By Shari Narine
Supply Change, a digital Aboriginal Procurement Marketplace, will help non-Indigenous corporations support economic reconciliation by connecting them with qualified Aboriginal companies.
It’s an opportunity that has been a long time in the making, said JP Gladu, CEO and president of the Canadian Council of Aboriginal Businesses, which is driving the initiative coming this fall.
Initially, members asked CCAB to advocate and create networking opportunities.
“It’s become very acute in the last few years that our members are now saying, ‘You know what? We need to find businesses that are ready to do it, to see if we can create the market place for this to happen. Don’t only advocate on our behalf and raise the awareness of the importance of Aboriginal business procurement, but also create the space for it to happen.’ That’s what we’re doing right now,” said Gladu.
This past January, CCAB soft-launched Supply Change, recruiting 28 corporations to serve as Aboriginal Procurement Champions. The goal is to have 40 corporations signed up as champions by the end of 2018. In this role, the corporations commit to increasing procurement opportunities for Aboriginal-owned businesses. They also pledge to motivate companies within their networks to advance Indigenous-business inclusion.
ORIGIN Recruitment is one of four Aboriginal-owned companies serving as Aboriginal Procurement Champions. The company is headquartered in Fort William First Nation, Ont. with a training centre in Thunder Bay. It works to establish partnerships and business relationships between Indigenous businesses and non-Indigenous businesses and industry, increasing the number of Indigenous people employed and participating in economic ventures.
Owner Paul Giles says Indigenous-owned businesses like ORIGIN Recruitment play an important role in CCAB’s latest initiative.
“Who can promote the cause better than those trying to accomplish the cause?” he said.
Indigenous- owned companies want to encourage more Indigenous -owned companies to participate because it drives the Indigenous economy which leads to improved individual health and wellness, he said.
The other three Indigenous owned Aboriginal Procurement Champion—Fisher Powerline Construction, Tuccaro Group and Bouchier Group—all have offices in Fort McMurray in northern Alberta.
If there’s any doubt as to the impact procuring Indigenous services or hiring Indigenous people can have, Gladu points to the Fort McKay First Nation, located 45 minutes north of Fort McMurray. The average per capita earning for a Fort McKay First Nation resident is $73,500, compared to $50,000 per capita for an Albertan and $38,000 for a Canadian.
Gladu says CCAB is working with its certified Aboriginal businesses (must be 51 per cent Aboriginal-owned) to get them qualified to bid on contracts when approached by corporations or small and medium enterprises through the digital Aboriginal Procurement Marketplace. It’s just as important, he adds, that the contracts be available when Aboriginal businesses are ready to bid.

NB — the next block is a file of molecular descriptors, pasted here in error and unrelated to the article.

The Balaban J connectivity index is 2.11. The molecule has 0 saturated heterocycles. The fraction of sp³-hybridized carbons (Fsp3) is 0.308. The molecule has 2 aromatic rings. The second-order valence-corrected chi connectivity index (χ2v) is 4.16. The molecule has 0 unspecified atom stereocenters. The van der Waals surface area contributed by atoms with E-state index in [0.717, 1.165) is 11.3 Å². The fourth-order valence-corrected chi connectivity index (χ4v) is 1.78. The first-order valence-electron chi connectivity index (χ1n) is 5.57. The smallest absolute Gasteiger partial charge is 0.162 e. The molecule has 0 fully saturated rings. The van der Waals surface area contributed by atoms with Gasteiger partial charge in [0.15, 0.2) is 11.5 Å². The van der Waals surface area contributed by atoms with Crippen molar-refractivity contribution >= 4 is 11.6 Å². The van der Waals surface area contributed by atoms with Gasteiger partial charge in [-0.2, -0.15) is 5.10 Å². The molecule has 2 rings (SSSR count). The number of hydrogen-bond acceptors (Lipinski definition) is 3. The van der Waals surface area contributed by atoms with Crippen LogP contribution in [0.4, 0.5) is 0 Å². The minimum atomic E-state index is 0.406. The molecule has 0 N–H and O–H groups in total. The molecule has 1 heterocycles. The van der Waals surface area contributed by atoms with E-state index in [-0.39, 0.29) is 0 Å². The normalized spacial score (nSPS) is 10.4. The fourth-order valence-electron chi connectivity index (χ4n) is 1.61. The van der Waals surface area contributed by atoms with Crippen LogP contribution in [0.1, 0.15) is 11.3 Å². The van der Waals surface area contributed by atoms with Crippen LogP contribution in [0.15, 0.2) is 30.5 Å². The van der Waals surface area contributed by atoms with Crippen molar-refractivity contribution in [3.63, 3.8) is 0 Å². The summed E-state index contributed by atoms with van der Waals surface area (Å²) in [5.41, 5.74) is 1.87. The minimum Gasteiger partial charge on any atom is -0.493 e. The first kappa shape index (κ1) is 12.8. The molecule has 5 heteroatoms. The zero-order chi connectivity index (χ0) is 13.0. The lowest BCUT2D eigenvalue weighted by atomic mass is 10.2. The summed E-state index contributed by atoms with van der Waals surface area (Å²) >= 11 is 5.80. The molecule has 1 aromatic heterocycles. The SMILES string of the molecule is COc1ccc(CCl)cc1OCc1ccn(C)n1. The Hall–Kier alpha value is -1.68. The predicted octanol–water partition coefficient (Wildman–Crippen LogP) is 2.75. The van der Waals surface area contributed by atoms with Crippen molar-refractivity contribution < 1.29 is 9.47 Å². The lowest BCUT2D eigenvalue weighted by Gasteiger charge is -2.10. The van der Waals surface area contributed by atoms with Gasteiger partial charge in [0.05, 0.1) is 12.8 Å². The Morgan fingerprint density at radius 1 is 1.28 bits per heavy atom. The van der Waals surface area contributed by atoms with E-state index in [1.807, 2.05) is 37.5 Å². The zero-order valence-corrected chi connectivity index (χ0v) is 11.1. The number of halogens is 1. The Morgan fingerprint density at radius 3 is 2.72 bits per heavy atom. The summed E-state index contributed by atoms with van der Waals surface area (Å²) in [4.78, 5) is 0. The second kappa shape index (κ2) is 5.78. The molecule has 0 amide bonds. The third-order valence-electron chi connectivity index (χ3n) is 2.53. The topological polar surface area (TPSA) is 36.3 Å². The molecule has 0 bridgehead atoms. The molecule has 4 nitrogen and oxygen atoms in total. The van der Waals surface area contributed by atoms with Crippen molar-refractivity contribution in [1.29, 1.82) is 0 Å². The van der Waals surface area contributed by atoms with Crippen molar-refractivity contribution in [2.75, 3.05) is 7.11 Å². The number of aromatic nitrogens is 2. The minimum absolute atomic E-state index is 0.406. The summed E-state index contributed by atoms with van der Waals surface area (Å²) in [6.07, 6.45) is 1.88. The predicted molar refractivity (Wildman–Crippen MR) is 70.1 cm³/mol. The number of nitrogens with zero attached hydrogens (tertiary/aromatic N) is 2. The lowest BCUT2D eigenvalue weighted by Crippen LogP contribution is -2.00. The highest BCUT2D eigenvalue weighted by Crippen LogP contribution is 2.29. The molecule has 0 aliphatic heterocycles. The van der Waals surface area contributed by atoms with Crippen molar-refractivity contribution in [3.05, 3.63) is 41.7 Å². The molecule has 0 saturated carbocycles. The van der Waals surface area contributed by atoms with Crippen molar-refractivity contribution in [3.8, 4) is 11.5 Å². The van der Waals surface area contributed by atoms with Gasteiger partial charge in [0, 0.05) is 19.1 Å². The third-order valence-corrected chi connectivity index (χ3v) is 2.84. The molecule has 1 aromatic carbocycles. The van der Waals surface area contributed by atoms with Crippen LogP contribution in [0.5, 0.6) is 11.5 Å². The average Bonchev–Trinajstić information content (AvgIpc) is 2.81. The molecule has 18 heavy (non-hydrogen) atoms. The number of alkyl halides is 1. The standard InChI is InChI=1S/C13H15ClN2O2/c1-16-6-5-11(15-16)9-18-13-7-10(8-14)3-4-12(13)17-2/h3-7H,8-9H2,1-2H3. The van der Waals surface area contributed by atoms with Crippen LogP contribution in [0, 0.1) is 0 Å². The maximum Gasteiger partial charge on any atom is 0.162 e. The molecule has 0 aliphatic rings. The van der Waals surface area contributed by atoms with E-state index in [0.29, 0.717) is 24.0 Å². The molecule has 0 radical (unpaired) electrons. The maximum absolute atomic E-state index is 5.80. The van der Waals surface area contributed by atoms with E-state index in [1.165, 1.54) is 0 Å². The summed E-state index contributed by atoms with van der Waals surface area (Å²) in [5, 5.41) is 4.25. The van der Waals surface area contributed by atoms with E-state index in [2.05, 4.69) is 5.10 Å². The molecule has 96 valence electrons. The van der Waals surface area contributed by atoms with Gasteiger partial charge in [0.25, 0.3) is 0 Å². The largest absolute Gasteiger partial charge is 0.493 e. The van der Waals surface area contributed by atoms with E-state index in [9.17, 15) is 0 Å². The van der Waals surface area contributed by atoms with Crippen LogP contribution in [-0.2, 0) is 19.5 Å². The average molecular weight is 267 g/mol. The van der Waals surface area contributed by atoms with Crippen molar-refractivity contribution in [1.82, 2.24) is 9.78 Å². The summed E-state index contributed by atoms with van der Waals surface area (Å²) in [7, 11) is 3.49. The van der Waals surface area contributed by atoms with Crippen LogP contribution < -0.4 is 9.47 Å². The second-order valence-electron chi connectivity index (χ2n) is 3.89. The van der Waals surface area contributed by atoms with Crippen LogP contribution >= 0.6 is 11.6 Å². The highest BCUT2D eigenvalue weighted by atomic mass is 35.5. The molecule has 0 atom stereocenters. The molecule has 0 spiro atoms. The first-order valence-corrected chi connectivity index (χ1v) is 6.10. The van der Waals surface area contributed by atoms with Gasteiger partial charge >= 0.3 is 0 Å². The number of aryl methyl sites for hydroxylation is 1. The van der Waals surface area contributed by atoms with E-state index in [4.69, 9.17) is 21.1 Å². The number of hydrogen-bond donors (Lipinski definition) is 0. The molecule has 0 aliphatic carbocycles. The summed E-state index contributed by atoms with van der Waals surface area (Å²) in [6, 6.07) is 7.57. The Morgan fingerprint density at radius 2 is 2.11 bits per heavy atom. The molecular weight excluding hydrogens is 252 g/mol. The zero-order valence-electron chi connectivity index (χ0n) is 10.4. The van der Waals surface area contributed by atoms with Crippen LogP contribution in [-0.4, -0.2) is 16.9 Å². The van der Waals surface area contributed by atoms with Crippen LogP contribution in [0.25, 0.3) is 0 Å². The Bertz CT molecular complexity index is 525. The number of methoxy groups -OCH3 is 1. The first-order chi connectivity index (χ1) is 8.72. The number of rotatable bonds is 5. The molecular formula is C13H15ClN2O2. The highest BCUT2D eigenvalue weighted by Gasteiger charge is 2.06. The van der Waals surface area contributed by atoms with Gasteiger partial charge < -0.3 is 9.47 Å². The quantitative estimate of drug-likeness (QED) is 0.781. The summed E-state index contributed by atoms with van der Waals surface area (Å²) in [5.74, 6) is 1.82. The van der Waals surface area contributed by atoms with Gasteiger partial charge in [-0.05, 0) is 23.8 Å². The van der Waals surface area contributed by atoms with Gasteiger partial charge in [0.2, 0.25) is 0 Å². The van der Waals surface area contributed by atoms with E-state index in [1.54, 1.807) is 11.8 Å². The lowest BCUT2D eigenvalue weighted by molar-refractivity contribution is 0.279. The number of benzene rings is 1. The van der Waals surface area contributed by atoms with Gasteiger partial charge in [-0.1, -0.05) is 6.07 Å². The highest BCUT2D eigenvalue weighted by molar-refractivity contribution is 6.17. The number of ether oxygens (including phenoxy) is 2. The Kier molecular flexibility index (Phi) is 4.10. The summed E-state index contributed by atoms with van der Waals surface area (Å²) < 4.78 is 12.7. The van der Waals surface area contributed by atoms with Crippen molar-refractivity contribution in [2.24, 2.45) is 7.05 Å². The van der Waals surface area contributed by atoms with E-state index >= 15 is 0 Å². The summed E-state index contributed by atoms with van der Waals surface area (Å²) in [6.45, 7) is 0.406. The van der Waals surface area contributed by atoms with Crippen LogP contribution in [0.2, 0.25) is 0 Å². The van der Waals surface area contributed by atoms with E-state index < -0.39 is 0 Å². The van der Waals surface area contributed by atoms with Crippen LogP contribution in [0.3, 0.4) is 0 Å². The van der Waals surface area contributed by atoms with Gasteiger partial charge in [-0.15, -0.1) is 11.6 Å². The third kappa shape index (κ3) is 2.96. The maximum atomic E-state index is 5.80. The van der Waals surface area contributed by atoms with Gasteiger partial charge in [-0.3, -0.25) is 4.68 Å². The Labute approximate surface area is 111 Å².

“It’s a real interesting balance to walk to advance this market place,” said Gladu.
While Aboriginal companies may not be large enough to compete on some major projects, Gladu points to a practise undertaken by Suncor, one of the 24 non-Indigenous Aboriginal Procurement Champions. Suncor promotes Indigenous development by using CCAB’s Progressive Aboriginal Relations (PAR) program to check the track records of the companies they contract, to see how those companies fare in hiring Indigenous personnel and procuring services from Indigenous companies.
CCAB has been operating PAR since 2001. The program certifies companies on four different levels in their interactions with Indigenous communities, including recruiting and retaining Indigenous employees; developing business relationships with Aboriginal-owned businesses; and providing financial and in-kind support to community initiatives. Suncor is PAR certified at the highest level.
There are 43,000 Aboriginal-owned businesses in Canada, representing three per cent of businesses country-wide, while Aboriginal people form five per cent of the country’s population.
“There’s still a lot of work to bring those numbers up to where they should be, which is equivalent,” said Giles, who says initiatives like Supply Change will help, as will a changing attitude in Canadians overall.
Giles points to statistics released by Sodexo, also an Aboriginal Procurement Champion and PAR certified at the highest level, indicating that 80 per cent of Canadians recognize that Indigenous businesses strengthen the country’s social fabric, 73 per cent think that corporations should support Indigenous entrepreneurs, and 76 per cent believe that supporting Indigenous businesses is a pathway toward reconciliation.
“I think that time is now,” said Giles.
Gladu agrees. He says calls to action by the Truth and Reconciliation Commission, Prime Minister Justin Trudeau prioritizing the country’s relationship with Indigenous peoples, late singer Gord Downie’s challenge to Canadians to “do better,” and First Nations winning 90 per cent of their court cases make this “probably the coolest time to be Indigenous in modern recent history.”
“I’m really excited about the future of the Indigenous economy,” said Gladu.
The digital Aboriginal Procurement Marketplace will be launched at CCAB’s gala in Vancouver on Sept. 27.